It is in this context that “Unionist Engagement” must be seen and it was indeed a stunning success. However, that was a good few months ago and new wheezes keep need to be being produced to keep the troops happy. The “cavalcade” for Londonderry was, I am sure, tremendously good fun and was a nice piece of regional MOPEry for Londonderry; however, it did not address the need for and the benefits of, a good prod bash.

The Limavady escapade by contrast was a practically perfect piece of “Unionist Engagement”. After having spent a year (and it is unclear how much money) finding the “offensive” items (not helped by the failure of any of the council’s employees to report any offence); it was necessary to have some fun with these discoveries. Simply removing the mug, dragon etc. might have caused no irritation by themselves. Hence, it was necessary to remove them with a great fanfare. Simultaneously removing an object with republican resonance (a book on the Hunger Strikes) might, however, have led to the possibility that SF could have been seen as petty but it might not have elicited adequate “unionist engagement” (read outrage). So the quite brilliant ploy of removing the statue of Mr. Massey, the former PM of New Zealand. By proclaiming that this individual represented one side of the community because he was an orangeman (clearly much more important than his having been PM of New Zealand) unionist “engagement” was practically guaranteed. Just to ensure adequate “engagement” it was also revealed that the councillors used the internet to establish whether or not he was unacceptable. This raised the “engagement” to quite epic levels.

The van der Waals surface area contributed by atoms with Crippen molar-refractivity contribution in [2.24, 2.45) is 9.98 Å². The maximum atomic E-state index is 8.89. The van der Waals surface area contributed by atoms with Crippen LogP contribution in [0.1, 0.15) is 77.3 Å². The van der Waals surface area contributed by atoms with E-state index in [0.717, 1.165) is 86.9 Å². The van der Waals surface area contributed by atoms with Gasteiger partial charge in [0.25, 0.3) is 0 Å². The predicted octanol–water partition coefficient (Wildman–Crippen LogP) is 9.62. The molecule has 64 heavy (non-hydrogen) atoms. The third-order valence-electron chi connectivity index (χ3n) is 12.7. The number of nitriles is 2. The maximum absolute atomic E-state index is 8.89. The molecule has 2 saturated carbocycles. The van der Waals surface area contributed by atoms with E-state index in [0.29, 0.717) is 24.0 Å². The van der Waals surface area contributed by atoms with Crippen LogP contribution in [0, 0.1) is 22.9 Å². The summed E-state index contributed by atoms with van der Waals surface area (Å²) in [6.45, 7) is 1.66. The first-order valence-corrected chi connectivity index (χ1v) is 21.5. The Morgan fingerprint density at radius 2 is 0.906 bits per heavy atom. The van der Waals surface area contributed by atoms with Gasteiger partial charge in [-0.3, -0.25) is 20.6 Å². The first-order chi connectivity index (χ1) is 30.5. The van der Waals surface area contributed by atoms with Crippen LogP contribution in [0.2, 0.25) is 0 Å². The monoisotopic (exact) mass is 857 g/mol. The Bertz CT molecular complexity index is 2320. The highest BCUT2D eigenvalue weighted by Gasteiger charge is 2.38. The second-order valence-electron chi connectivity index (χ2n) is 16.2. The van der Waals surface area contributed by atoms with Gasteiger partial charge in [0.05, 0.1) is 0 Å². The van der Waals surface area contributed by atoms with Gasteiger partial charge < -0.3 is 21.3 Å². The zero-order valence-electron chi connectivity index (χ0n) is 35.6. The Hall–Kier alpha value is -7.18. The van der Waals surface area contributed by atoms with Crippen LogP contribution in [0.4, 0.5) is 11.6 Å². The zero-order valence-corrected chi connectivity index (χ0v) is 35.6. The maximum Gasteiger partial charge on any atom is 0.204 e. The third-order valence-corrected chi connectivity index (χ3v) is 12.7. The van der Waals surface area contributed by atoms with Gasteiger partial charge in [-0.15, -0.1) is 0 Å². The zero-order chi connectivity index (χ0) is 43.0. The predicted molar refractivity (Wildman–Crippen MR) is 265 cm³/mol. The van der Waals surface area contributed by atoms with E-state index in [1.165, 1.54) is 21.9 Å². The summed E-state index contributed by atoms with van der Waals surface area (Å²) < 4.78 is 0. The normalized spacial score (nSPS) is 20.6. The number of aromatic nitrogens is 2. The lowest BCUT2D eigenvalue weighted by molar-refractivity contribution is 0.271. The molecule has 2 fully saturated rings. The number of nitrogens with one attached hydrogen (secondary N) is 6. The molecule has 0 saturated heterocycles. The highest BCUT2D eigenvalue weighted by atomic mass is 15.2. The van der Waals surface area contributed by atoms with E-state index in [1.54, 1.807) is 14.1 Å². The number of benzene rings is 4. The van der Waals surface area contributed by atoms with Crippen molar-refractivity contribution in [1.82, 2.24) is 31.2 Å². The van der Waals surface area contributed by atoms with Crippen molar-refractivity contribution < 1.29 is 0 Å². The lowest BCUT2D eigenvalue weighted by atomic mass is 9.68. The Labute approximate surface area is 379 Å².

Subsequently we have had, from some quarters, the suggestion that an alternative strategy would be to erect a statue to a famous resident from the nationalist community. Whilst that is not of itself unreasonable “tit for tat” statue production does seem extremely silly. By this logic if Magherafelt Borough Council wished to erect a statue of Seamus Heaney they would also have to erect one of a leading citizen of the area who was from the unionist community. Whilst in the current political arrangements we seem to have two (or even four) of lots of things; having two statues every time we want to honour someone descends to truly epic levels of silliness.

As it is removing Massey’s statue was an effective way of guaranteeing unionist “engagement”/outrage. The fact that it also offended some people in New Zealand is of course of little importance to Sinn Fein. Had the statue been of an American president, however, one wonders if Sinn Fein would have taken a somewhat different line.

Following this announcement there was then the episode of Sinn Fein councillors being abused by protestors. Any violence, intimidation or other criminality is clearly unacceptable but for SF this had the added benefit of permitting them to play the victim again; a further triumph for MOPEry.

Hence, we see that the Limavady episode was the practically perfect vehicle to please a certain section of the republican support base; combining as it did Prod bashing and MOPEry wrapped up in a pseudo politically correct mantle of promoting a “neutral working environment” just to keep any concerned outsiders happy. Limavady and the “cavalcade” are both vitally important aspects of keeping together the coalition which brought SF to power. SF is well aware of the dangers of allowing their hard line, disadvantaged supporters to become disillusioned. Yes they can tell people that the current arrangements are a step in their on going to and fro struggle for a united Ireland (and I believe that they do actually believe it). However, SF knows that some of the support base will find that too long term, too esoteric. As such these episodes of MOPEry and “engagement” are just what is needed.

The SF leadership are not fools and the republican movement very rarely execute their activities without significant prior thought. I have no doubt they thought through La Mon and Enniskillen and I have no doubt that these apparently silly episodes were also carefully planned. Whether or not the planning of these episodes was led by the same people I will not comment on.